Lee Health Shares a guide to recovery at home
Thankfully, COVID-19 hospitalizations at Lee Health continue to decrease; however, the virus is still spreading in our community.
Every day, we see patients whose COVID-19 symptoms are severe enough to require hospitalization. While our teams throughout Lee Health remain ready to care for COVID-positive patients, we also hope that those who test positive for the virus understand that there are steps they can take and things they can do to help lessen the severity of the infection and prevent hospitalization.
A team of Lee Health physicians and nurses created the “COVID-19 – A Guide to Recovery at Home,” which is available for our health care team to provide to patients who test positive but do not need hospital-level care.
In addition to staying hydrated and eating healthy food, there are a few specific things to do to aid in recovery at home and decrease the likelihood of hospitalization, including:
Avoiding extended time lying flat on your back; exercising your lungs; and Receiving monoclonal antibody treatment.
If you are positive for and experiencing symptoms of COVID-19, you definitely don’t feel well, and you probably just want to lay down. Rest is important but lying flat on your back can actually be bad for you. Proning, or laying on your stomach, is better because it is a way to redistribute the blood supply back through your lungs to get more oxygen. Sitting up is even better than lying flat on your back. We recommend trying to change your position every 30 minutes to two hours while you’re awake following this sequence:
- Lay on your belly.
- Turn and lay on your right side.
- Sit up in a chair or bed at a 30- to 60-degree angle.
- Turn and lay on your left side.
- Go back to laying on your belly.
Again, stay in each position for 30 minutes to two hours, but if any of the positions are painful or leave you short of breath, switch to the next one.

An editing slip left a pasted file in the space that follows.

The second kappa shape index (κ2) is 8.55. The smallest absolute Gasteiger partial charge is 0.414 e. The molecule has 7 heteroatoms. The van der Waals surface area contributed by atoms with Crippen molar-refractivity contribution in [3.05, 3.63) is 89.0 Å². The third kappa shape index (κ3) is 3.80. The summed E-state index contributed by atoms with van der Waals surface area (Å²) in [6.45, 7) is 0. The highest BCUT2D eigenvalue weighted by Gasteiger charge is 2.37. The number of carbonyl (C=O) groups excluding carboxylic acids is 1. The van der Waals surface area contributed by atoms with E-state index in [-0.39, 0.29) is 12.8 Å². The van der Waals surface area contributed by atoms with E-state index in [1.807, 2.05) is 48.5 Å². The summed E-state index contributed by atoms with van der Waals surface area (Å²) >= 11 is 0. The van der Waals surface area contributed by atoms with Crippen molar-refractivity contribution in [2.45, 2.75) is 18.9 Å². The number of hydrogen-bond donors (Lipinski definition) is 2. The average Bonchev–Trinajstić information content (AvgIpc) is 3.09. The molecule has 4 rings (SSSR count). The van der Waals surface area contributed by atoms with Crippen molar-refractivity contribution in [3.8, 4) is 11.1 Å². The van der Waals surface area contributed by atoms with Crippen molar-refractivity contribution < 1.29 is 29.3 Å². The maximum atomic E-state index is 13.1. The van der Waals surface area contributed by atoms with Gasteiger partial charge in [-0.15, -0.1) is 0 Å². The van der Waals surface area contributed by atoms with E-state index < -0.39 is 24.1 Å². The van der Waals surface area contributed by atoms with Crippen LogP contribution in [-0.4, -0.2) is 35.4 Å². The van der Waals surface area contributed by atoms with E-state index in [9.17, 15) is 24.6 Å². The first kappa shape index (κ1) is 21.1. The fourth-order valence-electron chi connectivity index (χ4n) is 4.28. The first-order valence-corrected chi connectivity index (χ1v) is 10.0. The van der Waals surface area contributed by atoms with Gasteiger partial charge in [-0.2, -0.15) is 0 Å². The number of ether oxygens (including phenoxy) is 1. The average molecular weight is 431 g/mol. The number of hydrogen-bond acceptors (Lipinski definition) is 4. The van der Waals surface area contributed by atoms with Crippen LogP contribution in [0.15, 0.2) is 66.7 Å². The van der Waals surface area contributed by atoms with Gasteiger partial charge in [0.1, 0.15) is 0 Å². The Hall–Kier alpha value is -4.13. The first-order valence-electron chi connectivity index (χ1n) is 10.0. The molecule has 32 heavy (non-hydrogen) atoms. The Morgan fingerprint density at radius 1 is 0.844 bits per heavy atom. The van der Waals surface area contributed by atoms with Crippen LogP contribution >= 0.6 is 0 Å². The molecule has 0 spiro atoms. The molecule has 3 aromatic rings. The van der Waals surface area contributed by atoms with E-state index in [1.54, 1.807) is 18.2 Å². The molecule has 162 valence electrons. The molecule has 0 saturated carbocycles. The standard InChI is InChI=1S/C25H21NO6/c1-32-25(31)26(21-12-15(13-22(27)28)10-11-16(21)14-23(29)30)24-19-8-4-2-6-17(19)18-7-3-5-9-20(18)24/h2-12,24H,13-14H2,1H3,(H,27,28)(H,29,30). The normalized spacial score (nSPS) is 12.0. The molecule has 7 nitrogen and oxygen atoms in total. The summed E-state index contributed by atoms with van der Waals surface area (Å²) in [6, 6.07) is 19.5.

Exercising the lungs using an incentive spirometer often helps with other lung diseases, so it may aid in your recovery from COVID-19, too. A medical device that measures how deeply you can inhale, an incentive spirometer helps you take slow, deep breaths to expand and fill your lungs with air, which can help prevent pneumonia. Of course, not everyone will have an incentive spirometer, so you can also use a straw, inhaling slowly and deeply, holding your breath for 3 seconds and then exhaling normally.
Monoclonal antibodies (MAB) are an effective treatment for COVID-19 if administered in the early days of infection. MAB is produced in a laboratory and administered intravenously or subcutaneously (under the skin). It helps our immune systems mimic natural COVID-19 antibodies. The treatment is specifically designed for people age 12 and older who test positive for COVID-19 and have had mild to moderate symptoms for less than 10 days. MAB treatment helps prevent hospitalizations and can lessen the severity of the virus; however, we are finding that people are waiting too long to get treated with it. It is too late to receive MAB treatment if you are already hospitalized. Lee Health is administering MAB; you will need a physician referral, and you must meet certain risk factors required by the FDA. The Department of Health also has a location in Bonita Springs where you can receive the MAB treatment without a referral.
The “COVID-19 – A Guide to Recovery at Home” includes photos of the sequence of positions and of the incentive spirometer, as well as more detailed instructions for using the incentive spirometer and returning to work or school following COVID-19. To see the entire Guide, go to our website LeeHealth.org/our-services/public-health-awareness and scroll toward the bottom of the page and look for “Helpful Resources” and click on “COVID-19 – A Guide to Recovery at Home.”
Larry Antonucci, M.D., MBA is the president & CEO of Lee Health, Southwest Florida’s major destination for health care offering acute care, emergency care, rehabilitation and diagnostic services, health and wellness education, and community outreach and advocacy programs. Visit LeeHealth.org to learn more.